#9

#10

Thank You Thank You. for posting this. If people understand this issue then the walls of white supremacy start to wobble. If it is over turned, the walls will start to fall down. This is my dream, my hope.


#11

Thank you for setting the record straight, it was/is a lot of work, this fighting against a Troll such as I believe occam to be.


#12

I share in the gratitude to @Ditton for giving us the reference point of this awful decision. I’ve found the actual decision,

https://scholar.google.com/scholar_case?case=7850018948516966670&q=Lone+wolf+v.+Hitchcock&hl=en&as_sdt=6,31&as_vis=1

and a summary presentation that may be more reliable than Wikipedia:

https://www.oyez.org/cases/1900-1940/187us553


#13

To overturn a hundred-year-old SCOTUS ruling will take a new lawsuit. That’s not for Sen. Warren to do, but we might watch for an appropriate problem.

There’s also the whole business, brushed by Warren, of registered tribes and registered members. This should be a matter only of legal and business dealings with the tribes per se. Here in NJ we have many tribes so scattered or so neglected that they haven’t been recognized and have no legal recourse as groups.

And I carry direct guilt over the treatment of Native Americans. A couple of years ago, on the 4th of July, my cousin told us she was reading the will of our distant great-grandfather, who had arrived from England on the actual Mayflower. Yep, way cool. He was 12, and because his parents did not survive the first winter, was raised by his uncle, the colony’s doctor. But then I looked at the will Sara had been reading. Among the goods and chattel he left to his first-born son (his second child, the first being our ancestor, a daughter) was “an Indian named Joel.” My heart broke. But now that knowledge drives me to do whatever I can to make amends for the damage done by so many of our White ancestors, and by our neighbors today.


#14

I agree. One of the most intrusive exercises of Congressional plenary power has been in education; even though Native American dropout and failure rates are higher than for other minority groups, there still is no conversation about total indigenous sovereignty over how their children are schooled. This is a massive intrusion and a dark reminder of the colonialist mindset that has oppressed indigenous peoples on the North American continent.


#15

This ties into another of those Myths of the lands that the European Settlers Colonized where new nations formed , one the Setllers told themselves and one which became a basis of their collective myths.We see this process at work today and it was one that dates back far into history.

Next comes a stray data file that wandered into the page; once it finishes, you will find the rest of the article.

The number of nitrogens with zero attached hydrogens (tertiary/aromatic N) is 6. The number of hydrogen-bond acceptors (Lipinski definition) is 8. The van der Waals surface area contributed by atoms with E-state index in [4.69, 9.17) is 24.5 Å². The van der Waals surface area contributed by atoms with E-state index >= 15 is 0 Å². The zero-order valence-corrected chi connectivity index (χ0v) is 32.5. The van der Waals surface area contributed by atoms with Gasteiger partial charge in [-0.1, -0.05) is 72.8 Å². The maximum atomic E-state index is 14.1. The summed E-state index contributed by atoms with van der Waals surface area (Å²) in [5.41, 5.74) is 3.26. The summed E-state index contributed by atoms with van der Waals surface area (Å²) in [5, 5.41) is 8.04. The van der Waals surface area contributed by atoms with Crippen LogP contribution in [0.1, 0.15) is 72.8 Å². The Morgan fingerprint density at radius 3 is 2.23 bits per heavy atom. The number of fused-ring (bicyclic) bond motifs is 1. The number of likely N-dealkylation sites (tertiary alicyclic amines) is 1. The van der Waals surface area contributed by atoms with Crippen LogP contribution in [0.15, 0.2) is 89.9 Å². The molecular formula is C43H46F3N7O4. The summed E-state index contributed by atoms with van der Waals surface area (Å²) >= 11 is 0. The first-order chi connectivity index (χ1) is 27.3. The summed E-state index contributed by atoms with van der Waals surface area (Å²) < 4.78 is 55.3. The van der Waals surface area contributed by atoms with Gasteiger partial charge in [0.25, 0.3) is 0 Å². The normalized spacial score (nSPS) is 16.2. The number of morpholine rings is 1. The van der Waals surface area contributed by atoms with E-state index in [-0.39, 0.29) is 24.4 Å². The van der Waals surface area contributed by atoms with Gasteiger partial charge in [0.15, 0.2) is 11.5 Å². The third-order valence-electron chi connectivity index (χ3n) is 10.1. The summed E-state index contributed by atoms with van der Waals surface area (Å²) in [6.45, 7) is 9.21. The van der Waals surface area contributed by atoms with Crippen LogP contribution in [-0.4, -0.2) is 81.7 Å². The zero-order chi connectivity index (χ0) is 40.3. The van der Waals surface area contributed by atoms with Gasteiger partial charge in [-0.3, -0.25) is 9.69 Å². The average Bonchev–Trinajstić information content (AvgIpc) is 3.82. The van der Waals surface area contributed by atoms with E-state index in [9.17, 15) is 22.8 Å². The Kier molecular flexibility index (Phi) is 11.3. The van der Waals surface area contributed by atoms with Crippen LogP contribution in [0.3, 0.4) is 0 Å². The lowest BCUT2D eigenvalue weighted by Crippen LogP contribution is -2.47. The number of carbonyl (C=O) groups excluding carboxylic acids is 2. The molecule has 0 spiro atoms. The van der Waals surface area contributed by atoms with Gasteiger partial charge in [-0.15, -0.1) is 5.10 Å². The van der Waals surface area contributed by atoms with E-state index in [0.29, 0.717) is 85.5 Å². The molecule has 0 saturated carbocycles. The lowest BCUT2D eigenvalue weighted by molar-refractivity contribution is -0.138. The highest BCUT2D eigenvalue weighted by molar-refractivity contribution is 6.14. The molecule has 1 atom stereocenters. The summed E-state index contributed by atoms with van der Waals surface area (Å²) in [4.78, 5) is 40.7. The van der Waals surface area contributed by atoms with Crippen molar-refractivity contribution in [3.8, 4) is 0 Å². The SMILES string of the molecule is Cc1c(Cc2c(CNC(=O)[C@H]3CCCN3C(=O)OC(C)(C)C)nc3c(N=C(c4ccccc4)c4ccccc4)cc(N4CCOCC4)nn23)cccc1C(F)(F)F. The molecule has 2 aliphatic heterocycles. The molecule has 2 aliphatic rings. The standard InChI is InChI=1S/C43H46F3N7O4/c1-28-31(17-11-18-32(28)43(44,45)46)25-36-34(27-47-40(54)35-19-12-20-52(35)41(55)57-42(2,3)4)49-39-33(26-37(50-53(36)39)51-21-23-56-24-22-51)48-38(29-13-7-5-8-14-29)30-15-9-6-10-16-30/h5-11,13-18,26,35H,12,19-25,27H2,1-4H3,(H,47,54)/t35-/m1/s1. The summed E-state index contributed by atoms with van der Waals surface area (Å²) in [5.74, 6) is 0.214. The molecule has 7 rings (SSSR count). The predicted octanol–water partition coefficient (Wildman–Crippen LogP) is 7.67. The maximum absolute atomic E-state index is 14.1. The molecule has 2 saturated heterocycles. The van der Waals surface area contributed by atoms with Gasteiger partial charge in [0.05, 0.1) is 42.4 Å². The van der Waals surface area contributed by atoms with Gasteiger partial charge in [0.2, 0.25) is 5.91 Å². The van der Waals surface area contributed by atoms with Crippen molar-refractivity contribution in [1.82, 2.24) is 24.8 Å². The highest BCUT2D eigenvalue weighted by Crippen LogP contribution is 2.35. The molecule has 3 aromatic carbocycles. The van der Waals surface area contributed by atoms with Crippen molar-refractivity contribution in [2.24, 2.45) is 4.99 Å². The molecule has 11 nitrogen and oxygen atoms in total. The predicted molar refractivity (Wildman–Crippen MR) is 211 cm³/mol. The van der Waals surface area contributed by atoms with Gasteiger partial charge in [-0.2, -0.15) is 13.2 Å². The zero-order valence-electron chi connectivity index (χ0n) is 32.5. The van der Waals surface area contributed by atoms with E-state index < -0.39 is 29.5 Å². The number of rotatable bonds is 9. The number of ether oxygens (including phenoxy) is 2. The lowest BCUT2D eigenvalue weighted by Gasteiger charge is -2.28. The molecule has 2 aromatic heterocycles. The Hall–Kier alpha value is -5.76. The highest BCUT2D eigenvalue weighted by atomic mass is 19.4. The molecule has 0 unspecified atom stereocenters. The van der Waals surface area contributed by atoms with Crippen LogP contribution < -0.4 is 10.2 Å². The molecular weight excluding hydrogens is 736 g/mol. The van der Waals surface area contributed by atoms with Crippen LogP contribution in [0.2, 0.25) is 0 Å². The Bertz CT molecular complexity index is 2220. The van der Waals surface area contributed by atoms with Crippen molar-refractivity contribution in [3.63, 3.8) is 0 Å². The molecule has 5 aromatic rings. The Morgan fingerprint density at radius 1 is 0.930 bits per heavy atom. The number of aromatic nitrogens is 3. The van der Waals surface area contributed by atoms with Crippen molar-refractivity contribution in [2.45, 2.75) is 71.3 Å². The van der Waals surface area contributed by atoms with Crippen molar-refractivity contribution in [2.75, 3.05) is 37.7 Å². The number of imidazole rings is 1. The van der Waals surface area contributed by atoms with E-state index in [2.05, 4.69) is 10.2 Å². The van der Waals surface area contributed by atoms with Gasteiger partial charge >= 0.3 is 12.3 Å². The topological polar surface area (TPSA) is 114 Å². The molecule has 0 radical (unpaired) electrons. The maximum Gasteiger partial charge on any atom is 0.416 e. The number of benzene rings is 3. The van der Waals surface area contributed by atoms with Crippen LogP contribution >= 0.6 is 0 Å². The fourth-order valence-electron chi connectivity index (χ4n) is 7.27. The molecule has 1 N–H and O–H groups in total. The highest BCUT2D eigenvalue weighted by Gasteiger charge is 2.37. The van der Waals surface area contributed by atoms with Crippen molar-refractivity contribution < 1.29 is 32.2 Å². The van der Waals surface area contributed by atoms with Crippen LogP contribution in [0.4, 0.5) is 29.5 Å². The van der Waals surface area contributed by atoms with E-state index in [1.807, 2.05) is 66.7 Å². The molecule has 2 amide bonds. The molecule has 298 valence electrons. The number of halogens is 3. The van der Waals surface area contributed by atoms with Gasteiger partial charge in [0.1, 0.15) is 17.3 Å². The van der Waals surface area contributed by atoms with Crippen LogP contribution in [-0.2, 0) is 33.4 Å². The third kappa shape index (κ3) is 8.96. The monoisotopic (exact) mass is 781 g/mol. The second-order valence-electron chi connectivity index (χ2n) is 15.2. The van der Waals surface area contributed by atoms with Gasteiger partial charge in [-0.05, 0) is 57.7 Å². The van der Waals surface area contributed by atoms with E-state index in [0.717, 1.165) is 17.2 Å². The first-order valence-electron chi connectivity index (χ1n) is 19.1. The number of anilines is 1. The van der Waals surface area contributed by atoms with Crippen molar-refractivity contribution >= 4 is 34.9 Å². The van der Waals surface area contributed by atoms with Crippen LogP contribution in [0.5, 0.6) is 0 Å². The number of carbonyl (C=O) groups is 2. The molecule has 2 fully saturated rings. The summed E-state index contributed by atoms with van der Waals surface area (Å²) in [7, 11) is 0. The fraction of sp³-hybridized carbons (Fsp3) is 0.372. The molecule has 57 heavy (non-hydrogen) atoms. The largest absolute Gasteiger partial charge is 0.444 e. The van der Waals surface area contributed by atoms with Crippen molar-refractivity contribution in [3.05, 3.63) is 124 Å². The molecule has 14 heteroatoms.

The Myth is that freedom loving people built great nations through hard work. It was not so much the hard work that allowed them to prosper. It was the massive theft of lands and resources and then monetizing the same through this thing called “Capitalism”… Your article points out how 90 percent of lands agreed to by the Governmnet of the USA as belong to the Native tribes was stolen outright and settled by peoples from Europe who called it “theirs my right” and proclaimed ownership over the same.

I am not suggesting those Settlers did not work hard. I know how hard my grandparents worked. I am saying that this just another myth that the Capitalist system promotes, that being one can work hard and prosper.


#16

My family has been here since 1657 so I too carry guilt. Because my Great-Grand Father was legal council for Lone Wolf my fight for turning over the case is my way of fighting the guilt. I hope you can find a way, a purposeful way of easing it.


#17

No other group in America has been discriminated against more than Native Americans. It has to stop. We will never undo the damage done or heal the wounds but we could at least try and say we are sorry and ask for some sort of forgiveness.


#18

What makes you think that? Wiki’s references and notes are fairly extensive. Also included near the end is its external link to the original text related to their article. Be that as it may, the fact is whites stole the land and lives of the First Nations and their descendants continue to benefit from this theft. Nothing short of a socialist system and return of the land to remaining tribes will even begin to atone this wrong.

This following from Real News is a lesson for all who claim left allegiance:

Another link:


#19

Agree completely and am always glad to read your posts and your obvious commitment to seeing justice served.


#20

I think it was an amazing speech. But one thing to think about is that Native Americans probably need better housing and things related to material survival before they need access to banks. Banks mean loans which mean bondage, and decent housing, education and infrastructure should be prioritized.